REVIEW - Ubuntu Server Essentials - LiveLessons


Ubuntu Server Essentials



Sander van Vugt


Prentice Hall (20xx) (2015)



Tim Green


January 2017



Reviewed: January 2017

Ubuntu Server Essentials LiveLessons is a series of videos divided into 8 ‘lessons’ totalling 3 hours 45 minutes. The complete download is 615MB in h.264 MP4 format. I have been an Ubuntu Desktop user for about 9 years (Debian and Slackware before that), and have recently started looking into Ubuntu Server. Would I learn anything new? After a brief introduction in Lesson 1, the useful content starts in Lesson 2 with installation. The presenter covers most of the options encountered on a default install plus some detail on LVM (Logical Volume Management), but saves installing a web server until Lesson 8.

Lesson 3 covers some admin tasks, including selection of a text editor. Nano is presented, but vim is used through out for its syntax colour highlighting. If you already love emacs then you know what to do! Lesson 4 covered networking, including how the old ‘ifconfig’ command has been replaced by ‘ip’. ssh is mentioned, as is ufw, the Uncomplicated Fire Wall. Unfortunately the lessons are only shown on an installation in a virtual machine (on a Mac!) and only localhost networking used within. Later on the topic of virtual webservers the presenter mentions needing to talk to your ISP for network addresses and domain name resolutions, so beyond the scope of these lessons.

After installing ssh there is no mention of ssh keys, nor rate limiting attackers with Fail2Ban or similar.

Lesson 5 is all about software management, apt and dpkg. In the video they say "apt" supersedes apt-get and apt-cache in Ubuntu 14.10 and later. Just in the last month Ubuntu have back ported apt to 14.04 and it will install with a standard "apt-get upgrade" (now just "apt upgrade"). A very useful command I learnt was "dpkg -S filename" to find which package installed a file matching that filename. Disk storage is the topic of Lesson 6. After a brief look at partitions there is a lot of meat on the topic of LVM. It is very tempting when installing to a single (large) disk system to think LVM is not useful, but it certainly comes into its own for separating data from software, and with multiple disks. As someone who has never chosen LVM the benefits could have been better explained to me.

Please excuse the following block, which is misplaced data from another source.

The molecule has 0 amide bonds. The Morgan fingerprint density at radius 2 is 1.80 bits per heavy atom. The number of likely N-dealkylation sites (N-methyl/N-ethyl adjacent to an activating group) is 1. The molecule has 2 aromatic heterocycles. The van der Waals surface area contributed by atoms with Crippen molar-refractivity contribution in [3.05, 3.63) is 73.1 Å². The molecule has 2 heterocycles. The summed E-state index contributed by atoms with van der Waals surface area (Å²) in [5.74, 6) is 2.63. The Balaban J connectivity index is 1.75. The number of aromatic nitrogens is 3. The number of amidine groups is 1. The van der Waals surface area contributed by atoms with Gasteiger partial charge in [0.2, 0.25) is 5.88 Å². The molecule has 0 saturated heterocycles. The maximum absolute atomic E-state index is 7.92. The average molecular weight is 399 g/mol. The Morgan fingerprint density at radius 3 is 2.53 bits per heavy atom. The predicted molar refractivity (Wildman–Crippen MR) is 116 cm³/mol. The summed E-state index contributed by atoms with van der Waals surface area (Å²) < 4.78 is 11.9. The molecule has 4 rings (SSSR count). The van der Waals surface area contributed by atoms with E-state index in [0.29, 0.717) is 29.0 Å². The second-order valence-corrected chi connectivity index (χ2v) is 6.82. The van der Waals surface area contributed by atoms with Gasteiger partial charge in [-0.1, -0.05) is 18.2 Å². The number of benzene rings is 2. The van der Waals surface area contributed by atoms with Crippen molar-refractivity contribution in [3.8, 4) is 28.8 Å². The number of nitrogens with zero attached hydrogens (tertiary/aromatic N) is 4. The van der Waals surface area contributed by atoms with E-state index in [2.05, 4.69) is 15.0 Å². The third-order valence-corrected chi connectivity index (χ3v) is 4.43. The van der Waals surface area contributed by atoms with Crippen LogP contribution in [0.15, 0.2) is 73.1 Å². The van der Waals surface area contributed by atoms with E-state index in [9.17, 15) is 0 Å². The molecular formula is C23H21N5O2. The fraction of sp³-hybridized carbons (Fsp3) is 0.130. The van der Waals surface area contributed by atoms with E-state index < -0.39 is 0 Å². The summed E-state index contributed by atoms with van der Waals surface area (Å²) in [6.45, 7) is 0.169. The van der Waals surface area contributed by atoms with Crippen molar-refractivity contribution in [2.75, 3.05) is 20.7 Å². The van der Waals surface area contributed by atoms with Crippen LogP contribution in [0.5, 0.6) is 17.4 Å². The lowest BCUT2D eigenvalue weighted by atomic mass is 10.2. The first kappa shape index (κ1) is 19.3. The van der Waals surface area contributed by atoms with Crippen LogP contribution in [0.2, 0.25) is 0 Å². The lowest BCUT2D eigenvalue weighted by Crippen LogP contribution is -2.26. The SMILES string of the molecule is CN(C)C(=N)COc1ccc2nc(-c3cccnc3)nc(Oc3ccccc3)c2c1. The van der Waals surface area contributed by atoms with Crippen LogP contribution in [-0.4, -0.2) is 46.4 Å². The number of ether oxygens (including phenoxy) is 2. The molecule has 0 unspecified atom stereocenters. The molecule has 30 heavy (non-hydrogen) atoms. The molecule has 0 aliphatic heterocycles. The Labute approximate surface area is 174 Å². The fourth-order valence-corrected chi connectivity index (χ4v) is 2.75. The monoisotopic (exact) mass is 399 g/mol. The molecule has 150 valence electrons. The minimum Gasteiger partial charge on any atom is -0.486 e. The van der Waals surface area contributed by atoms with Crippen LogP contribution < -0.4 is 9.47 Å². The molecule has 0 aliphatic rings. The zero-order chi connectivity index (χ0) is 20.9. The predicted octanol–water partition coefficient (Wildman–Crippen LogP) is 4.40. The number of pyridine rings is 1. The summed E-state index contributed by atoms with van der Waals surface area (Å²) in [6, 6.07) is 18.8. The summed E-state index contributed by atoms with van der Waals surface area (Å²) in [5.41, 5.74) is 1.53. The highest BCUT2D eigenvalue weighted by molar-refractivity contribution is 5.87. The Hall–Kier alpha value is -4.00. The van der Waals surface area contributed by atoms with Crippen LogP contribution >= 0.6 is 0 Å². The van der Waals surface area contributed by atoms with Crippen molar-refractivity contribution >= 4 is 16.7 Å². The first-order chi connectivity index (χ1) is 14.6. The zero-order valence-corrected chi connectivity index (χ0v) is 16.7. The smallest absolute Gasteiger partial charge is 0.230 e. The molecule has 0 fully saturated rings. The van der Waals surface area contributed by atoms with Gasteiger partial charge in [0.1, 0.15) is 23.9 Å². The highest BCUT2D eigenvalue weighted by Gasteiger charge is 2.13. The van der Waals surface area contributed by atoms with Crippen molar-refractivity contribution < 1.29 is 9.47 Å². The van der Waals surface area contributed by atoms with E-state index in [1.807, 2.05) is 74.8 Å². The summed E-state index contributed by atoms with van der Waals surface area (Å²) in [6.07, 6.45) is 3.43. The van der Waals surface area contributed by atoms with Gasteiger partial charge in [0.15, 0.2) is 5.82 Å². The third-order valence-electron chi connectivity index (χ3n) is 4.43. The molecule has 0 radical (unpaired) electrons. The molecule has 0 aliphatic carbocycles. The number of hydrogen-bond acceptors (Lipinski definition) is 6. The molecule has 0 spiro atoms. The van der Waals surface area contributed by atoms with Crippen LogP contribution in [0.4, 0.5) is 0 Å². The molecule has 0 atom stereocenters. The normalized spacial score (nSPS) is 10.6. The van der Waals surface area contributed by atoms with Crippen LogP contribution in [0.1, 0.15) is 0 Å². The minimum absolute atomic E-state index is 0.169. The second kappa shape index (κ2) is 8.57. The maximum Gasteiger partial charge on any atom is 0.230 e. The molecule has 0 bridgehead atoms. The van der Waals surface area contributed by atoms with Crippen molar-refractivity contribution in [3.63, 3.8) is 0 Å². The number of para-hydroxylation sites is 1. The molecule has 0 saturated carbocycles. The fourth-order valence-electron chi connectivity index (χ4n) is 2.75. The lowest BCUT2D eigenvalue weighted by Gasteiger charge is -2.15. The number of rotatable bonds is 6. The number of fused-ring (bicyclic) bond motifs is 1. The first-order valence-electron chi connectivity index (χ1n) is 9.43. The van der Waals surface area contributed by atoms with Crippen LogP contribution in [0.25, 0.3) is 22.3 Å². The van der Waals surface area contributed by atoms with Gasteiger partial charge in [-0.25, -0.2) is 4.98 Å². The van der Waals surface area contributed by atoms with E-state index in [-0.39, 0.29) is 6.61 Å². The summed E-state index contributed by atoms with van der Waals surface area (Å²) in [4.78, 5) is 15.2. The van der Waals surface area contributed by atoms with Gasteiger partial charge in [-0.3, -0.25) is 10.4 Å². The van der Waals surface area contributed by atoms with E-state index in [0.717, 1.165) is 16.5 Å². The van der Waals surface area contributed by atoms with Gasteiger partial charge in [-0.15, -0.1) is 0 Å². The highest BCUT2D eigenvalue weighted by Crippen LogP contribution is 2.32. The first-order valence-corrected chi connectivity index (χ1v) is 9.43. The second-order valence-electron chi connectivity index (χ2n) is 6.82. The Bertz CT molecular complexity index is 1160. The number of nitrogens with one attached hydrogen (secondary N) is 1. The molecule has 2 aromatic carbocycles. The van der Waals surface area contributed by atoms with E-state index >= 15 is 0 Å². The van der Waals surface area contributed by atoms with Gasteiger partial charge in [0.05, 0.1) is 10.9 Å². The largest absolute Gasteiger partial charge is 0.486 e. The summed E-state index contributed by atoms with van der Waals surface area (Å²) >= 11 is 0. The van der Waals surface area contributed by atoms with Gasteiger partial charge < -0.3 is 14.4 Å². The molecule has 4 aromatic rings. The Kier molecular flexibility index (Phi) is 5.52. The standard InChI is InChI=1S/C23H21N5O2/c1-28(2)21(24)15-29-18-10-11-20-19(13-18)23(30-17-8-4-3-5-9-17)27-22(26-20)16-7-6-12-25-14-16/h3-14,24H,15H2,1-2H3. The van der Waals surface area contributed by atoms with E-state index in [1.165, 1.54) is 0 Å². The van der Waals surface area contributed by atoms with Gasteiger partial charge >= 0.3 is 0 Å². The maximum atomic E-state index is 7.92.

In Lesson 7 the presenter covers top, ps, nice and kill for processes. For services there is upstart from Ubuntu 14.04 and earlier, and systemd in 14.10+. In Lesson 8 we install Apache and learn about how to configure it for virtual hosts. The presenter's clever trick is to add the new domain names to /etc/hosts so local testing will show it working before configuring external DNS. The presenter also recommends "apt-get install apache2-doc" which installs all the documentation in http://localhost/manual/

Overall the videos are good at getting you going with a web server. If you want to follow along judicious use of pause button will be needed to read the commands and output in the screen-cap sections. The presenter Sander van Vugt is from the Netherlands and with his accent, and quite flat delivery style, I needed to concentrate hard to avoid the beeping distractions of email, Twitter and the rest of the Internet. At a list price of $150, I am not sure of the replay value of the videos for individuals, but in a corporate environment this is a lot cheaper than having van Vugt attend to speak in person.

Book cover image courtesy of Open Library.

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